The gallery is closed on Mondays through winter and spring and as no-one seemed to have noticed that today is the first Monday of June I was the only visitor there. One warder was clearly deputed to keep a discreet eye on me and I kept finding her in the rooms I was walking into, looking nonchalant - she must have been scuttling along back-routes through the two large houses that now make up the gallery. After a bit I felt I was in one of those incomprehensible dreamlike 1970s French films. Anyway, gothic religious art: pleasing; Baroque art: yawn; Raoul Dufy: good; Hyacinthe Rigaud: er well. And the apparent highlight of the collection, a 1489 altarpiece, meh. Sorry.

Another extra of a signposting style I've never seen before. The signposts don't point in the direction you need to walk in: you have to look for the arrow and the direction of the walking figure. Very confusing.


Edit on 4 June

I have had an interesting and thought-provoking 24 hours in Perpignan. I was staying in a private home in a 'respectable' working class area on the opposite side of the station from the tourist area. Christine, my host, was very surprised that a woman of my age (she asked!) was travelling alone with a backpack and she was anxious to make my stay comfortable and quiet, to the extent that I heard her this morning (4 June) angrily telling someone in another room that this was a private house and he should turn the music down. She then came to check with me that I hadn't been disturbed by his music or his late return home last night. Clearly what I say about her is more important than what he says.

When I left this morning I decided not to hoik my backpack to the pedestrianised bit of Perpignan, but to have enough time at the station to follow up on its seriously weird Dali connection. He wrote (the translation from Spanish is mine and corrections are welcome - though I think the odd mixture of tenses is accurate) about a vision he had at the station in 1963:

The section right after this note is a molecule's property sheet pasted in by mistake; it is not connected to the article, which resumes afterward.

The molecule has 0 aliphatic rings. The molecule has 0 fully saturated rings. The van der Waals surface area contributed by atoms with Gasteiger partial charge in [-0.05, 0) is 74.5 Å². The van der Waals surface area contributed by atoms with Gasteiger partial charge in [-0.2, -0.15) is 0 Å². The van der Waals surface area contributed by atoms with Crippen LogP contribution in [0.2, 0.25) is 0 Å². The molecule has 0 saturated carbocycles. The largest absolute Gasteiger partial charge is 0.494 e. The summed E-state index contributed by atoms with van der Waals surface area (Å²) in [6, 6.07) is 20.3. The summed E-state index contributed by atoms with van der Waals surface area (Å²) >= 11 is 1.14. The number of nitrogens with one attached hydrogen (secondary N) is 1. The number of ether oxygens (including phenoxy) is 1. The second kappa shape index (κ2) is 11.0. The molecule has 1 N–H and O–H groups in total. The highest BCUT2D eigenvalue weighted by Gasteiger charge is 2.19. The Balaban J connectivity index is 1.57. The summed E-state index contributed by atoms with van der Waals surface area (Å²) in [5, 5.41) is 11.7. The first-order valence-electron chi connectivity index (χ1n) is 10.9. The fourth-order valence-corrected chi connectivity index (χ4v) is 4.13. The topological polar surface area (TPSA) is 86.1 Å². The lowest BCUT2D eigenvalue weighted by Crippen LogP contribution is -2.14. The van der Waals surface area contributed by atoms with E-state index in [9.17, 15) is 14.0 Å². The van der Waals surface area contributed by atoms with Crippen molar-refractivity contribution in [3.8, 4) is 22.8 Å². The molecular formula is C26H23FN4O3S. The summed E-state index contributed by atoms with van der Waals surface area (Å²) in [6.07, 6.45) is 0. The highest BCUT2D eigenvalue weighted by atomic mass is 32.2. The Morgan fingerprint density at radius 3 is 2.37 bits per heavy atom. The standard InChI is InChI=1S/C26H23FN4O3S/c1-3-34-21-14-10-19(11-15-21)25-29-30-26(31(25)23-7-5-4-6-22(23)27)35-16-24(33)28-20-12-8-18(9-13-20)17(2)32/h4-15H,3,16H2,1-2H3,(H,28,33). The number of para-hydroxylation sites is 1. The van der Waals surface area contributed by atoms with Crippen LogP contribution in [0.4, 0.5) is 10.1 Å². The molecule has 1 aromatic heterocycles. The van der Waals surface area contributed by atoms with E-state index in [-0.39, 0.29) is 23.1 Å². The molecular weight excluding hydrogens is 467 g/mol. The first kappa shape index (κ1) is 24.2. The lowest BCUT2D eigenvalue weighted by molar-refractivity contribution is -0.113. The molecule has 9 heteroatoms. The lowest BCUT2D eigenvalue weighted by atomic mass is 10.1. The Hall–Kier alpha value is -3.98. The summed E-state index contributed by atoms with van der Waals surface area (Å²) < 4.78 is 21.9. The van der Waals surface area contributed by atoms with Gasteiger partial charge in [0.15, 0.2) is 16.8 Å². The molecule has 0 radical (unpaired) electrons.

"It's always at Perpignan station that I've had the most brilliant ideas of my life. Arriving at Perpignan station is truly the occasion of a mental ejaculation that reaches its greatest and most sublime speculative height. In Perpignan station I felt a sort of cosmogonical ecstasy stronger than ever before. I have an exact vision of how the universe is constituted. The universe, which is one of the most limited things that exists, would be - assuming the same proportions - similar in its structure to Perpignan station."

I must say I quite liked the station, as stations go, but I missed out on the cosmogonical ejaculation and I failed to see 'the third dimension by its superposition of parabolic lenses, as in the eye of a fly'.

My loss.

Two years later, Dali,  dressed as an admiral, made a 'triumphal journey' from Céret in the Pyrenees to Perpignan station to declare it 'El centre del món' (Catalan for 'the centre of the world'), which SNCF now proudly emblazons across the front of the station.

So I was surprised, when I asked after the 'Dali-style' ceiling decorations that had attracted my attention in tourist guides, to be told by an SNCF information official who'd clearly bunked off the visionary section of her induction training, that they had been painted over during station building works but that it didn't matter as 'they were only done by schoolchildren'.

From the sublime to the ridiculous, or possibly vice versa.